|Posted by Vladimir Mortsgna on August 2, 2016 at 8:55 PM|
#10: The Big Sleep by Raymond Chandler. First line of dialogue in the continuing saga of Philip Marlowe: “Tall, aren’t you?” she said. [and Marlowe replies:] “I didn’t mean to be.”
That’s Philip Marlowe for you, in Raymond Chandler’s first novel starring the wisecracking tough-guy detective. Just as cynical as Sam Spade but much funnier, and just as cynically convinced of the inherent corruption of American society, but amused by it rather than disgusted. I had trouble deciding between The Big Sleep and Farewell, my Lovely to represent Chandler (one of the big three best writers among great crime writers, along with the previously visited Elmore Leonard and John D MacDonald); how they start out could not be more different. The first scene of The Big Sleep is Marlowe paying a call on a multimillionaire whose front doors “would have let in a troop of Indian elephants.” Farewell, my Lovely starts with Marlowe in a dicy neighborhood giving up on a case but drawn inexorably as a bystander into another involving a bar so cash-strapped that it couldn’t afford to change its name, with fatal consequences, when the owner fails to answer to the disappearance of a girl who worked with the old management. Mild spoiler: both cases hinge on the outrage of innocent people risked and killed to protect the powerful from the consequences of their actions.
There is some racism in Farewell, my Lovely, and some homophobic slurs in The Big Sleep. There is more that is offensive in FML than in TBS which gives an edge to TBS, which is also Marlowe's debut. There could be some interesting discussions as to whether the slurs in Chandler's fiction are genuinely offensive or are signifiers or even commentators of the times - where would we put Chandler on a scale of, say, In the Heat of the Night to The Fiendish Plot of Dr Fu Manchu? I would also defend Marlowe as a character from charges of bigotry - he certainly respects everyone who intends to put his life in danger on an equal opportunity basis, and in Farewell, my Lovely he is the only one in the case who seems to feel the murder of the African-American bar owner needs to be solved. But my main reason for giving the nod to The Big Sleep is this - it fooled me twice. When I first read it, at 15 or so, it fooled me. Then I read both novels again in preparation for this entry and it fooled me a second time. Farewell, my Lovely is also wickedly plotted, but I began to have dim memories of the denouement with a few chapters to go. But with The Biog Sleep, I was convinced with six pages to do that it was a botch and Chandler had wrapped it up in a sloppy, unsatisfying fashion - but then he really wrapped it up, and I slapped my forehead. Just like a million years ago when I was 15.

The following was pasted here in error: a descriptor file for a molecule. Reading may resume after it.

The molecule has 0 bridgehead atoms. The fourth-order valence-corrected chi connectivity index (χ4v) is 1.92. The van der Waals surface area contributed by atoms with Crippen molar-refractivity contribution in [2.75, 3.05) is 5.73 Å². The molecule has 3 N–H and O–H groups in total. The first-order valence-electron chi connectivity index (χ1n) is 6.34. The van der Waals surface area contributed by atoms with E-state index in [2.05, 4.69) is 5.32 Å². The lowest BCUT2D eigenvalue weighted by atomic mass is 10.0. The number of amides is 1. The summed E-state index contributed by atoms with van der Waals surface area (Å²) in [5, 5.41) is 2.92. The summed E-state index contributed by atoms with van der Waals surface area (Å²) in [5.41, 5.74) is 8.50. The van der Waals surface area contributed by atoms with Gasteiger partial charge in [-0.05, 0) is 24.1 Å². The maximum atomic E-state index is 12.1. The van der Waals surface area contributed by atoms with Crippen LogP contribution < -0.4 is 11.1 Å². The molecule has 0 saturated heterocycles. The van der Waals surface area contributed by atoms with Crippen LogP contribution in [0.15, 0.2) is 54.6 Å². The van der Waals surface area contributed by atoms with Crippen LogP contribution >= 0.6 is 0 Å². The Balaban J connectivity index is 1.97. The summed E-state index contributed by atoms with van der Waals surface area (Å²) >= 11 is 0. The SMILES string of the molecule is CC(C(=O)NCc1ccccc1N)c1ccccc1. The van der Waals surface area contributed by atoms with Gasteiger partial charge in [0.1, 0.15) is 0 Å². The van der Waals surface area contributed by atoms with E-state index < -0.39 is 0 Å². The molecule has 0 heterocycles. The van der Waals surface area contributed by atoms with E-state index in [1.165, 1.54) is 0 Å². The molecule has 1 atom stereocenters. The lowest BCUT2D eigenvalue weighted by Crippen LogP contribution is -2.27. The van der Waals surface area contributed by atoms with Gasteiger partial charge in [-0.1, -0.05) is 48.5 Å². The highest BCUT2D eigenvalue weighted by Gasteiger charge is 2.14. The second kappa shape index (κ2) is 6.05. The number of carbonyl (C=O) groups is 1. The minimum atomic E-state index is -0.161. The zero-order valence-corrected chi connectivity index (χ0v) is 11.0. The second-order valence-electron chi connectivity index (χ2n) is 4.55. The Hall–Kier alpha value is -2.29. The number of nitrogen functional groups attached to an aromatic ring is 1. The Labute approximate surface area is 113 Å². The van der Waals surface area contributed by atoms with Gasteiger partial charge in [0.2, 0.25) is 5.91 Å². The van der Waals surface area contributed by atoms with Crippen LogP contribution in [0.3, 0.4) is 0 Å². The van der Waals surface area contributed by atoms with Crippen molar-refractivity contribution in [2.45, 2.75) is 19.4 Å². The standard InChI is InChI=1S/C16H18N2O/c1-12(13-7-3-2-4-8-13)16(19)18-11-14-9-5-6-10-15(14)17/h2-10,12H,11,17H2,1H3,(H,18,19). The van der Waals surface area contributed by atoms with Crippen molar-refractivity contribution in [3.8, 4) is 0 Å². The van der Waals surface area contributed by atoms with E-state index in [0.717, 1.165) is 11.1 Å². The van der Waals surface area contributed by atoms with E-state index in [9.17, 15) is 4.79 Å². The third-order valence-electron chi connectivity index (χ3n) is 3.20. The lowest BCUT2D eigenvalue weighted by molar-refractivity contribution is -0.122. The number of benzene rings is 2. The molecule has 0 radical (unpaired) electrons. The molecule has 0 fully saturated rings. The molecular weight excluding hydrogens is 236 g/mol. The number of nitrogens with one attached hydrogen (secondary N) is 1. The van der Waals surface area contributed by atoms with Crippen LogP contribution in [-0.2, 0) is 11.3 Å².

By the way, Marlowe is another detective who has never been properly filmed. I understand Dick Powell was convincing in Murder, my Sweet but only Robert Mitchum has ever played Marlowe twice, and that was when he was too old. Who should play Marlowe in a consecutively filmed marathon of all the Marlowe novels (let's have Christopher Nolan direct that series, too). Do any modern actors have the swagger? Maybe Channing Tatum? But does he have the gravity? Maybe Jeffrey Dean Morgan? Readers, if you are out there, weigh in on who could wear Marlowe's fedora...
Categories: Vladimir's Top 20 Mysteries